Kinetic energy and potential energy formula

Kinetic Energy

kinetic energy and potential energy formula

Potential and Kinetic Energy

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In physics, potential energy is the energy held by an object because of its position relative to other objects, stresses within itself, its electric charge, or other factors. Common types of potential energy include the gravitational potential energy of an object that depends on its mass and its distance from the center of mass of another object, the elastic potential energy of an extended spring, and the electric potential energy of an electric charge in an electric field. The term potential energy was introduced by the 19th-century Scottish engineer and physicist William Rankine , [3] [4] although it has links to Greek philosopher Aristotle 's concept of potentiality. Potential energy is associated with forces that act on a body in a way that the total work done by these forces on the body depends only on the initial and final positions of the body in space. These forces, that are called conservative forces , can be represented at every point in space by vectors expressed as gradients of a certain scalar function called potential. Since the work of potential forces acting on a body that moves from a start to an end position is determined only by these two positions, and does not depend on the trajectory of the body, there is a function known as potential that can be evaluated at the two positions to determine this work.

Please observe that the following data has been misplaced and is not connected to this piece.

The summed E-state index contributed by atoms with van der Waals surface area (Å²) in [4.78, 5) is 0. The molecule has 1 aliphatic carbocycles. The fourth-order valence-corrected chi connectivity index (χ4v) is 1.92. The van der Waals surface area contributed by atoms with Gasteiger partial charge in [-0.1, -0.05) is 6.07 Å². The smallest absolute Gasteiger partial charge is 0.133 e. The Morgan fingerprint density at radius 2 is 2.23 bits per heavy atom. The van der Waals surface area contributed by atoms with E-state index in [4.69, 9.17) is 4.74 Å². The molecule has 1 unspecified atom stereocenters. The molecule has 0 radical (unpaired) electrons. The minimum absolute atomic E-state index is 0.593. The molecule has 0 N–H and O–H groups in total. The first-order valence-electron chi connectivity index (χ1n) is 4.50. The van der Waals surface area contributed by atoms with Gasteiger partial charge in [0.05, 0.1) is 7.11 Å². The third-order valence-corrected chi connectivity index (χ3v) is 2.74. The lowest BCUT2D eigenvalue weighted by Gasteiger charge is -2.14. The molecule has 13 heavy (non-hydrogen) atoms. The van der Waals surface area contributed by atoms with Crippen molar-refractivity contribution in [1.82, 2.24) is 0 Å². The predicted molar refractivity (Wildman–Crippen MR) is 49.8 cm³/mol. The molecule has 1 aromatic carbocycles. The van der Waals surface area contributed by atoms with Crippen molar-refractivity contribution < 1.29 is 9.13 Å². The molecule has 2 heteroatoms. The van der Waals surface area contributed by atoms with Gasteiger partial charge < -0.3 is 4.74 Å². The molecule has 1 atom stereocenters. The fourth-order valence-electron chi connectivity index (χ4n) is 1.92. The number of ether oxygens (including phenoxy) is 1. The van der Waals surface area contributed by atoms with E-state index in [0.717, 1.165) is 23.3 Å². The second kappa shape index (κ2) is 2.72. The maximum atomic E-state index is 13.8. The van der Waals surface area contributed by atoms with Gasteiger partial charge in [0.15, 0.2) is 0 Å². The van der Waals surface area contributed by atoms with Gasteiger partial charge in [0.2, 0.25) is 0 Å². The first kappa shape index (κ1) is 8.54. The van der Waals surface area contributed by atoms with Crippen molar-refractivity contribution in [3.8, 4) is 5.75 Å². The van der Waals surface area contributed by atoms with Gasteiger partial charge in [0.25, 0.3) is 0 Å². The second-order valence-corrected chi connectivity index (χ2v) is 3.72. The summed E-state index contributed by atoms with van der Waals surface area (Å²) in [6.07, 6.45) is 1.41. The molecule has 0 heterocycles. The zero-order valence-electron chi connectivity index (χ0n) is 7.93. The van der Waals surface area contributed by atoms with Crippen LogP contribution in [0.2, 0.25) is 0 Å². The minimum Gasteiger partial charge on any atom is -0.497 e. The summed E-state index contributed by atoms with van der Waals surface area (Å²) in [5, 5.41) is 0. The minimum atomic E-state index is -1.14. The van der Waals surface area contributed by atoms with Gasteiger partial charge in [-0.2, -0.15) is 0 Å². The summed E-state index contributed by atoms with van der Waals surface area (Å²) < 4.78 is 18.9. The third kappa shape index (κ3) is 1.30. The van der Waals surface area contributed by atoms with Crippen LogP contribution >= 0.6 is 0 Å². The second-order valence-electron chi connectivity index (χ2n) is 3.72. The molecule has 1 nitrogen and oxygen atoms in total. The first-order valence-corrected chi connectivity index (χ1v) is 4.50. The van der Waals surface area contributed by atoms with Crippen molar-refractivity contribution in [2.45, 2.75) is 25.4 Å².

Chemists divide energy into two classes. Kinetic energy is energy possessed by an object in motion. The earth revolving around the sun, you walking down the street, and molecules moving in space all have kinetic energy. Kinetic energy is directly proportional to the mass of the object and to the square of its velocity: K. If the mass has units of kilograms and the velocity of meters per second, the kinetic energy has units of kilograms-meters squared per second squared. Calculate the kinetic energy in Joules possessed by each of the following objects. Remember to use the correct number of significant figures in your answer.

In physics , the kinetic energy of an object is the energy that it possesses due to its motion. Having gained this energy during its acceleration , the body maintains this kinetic energy unless its speed changes. The same amount of work is done by the body when decelerating from its current speed to a state of rest. In relativistic mechanics , this is a good approximation only when v is much less than the speed of light. The standard unit of kinetic energy is the joule , while the imperial unit of kinetic energy is the foot-pound. The dichotomy between kinetic energy and potential energy can be traced back to Aristotle 's concepts of actuality and potentiality. Willem 's Gravesande of the Netherlands provided experimental evidence of this relationship.



Potential energy

Kinetic energy derivation

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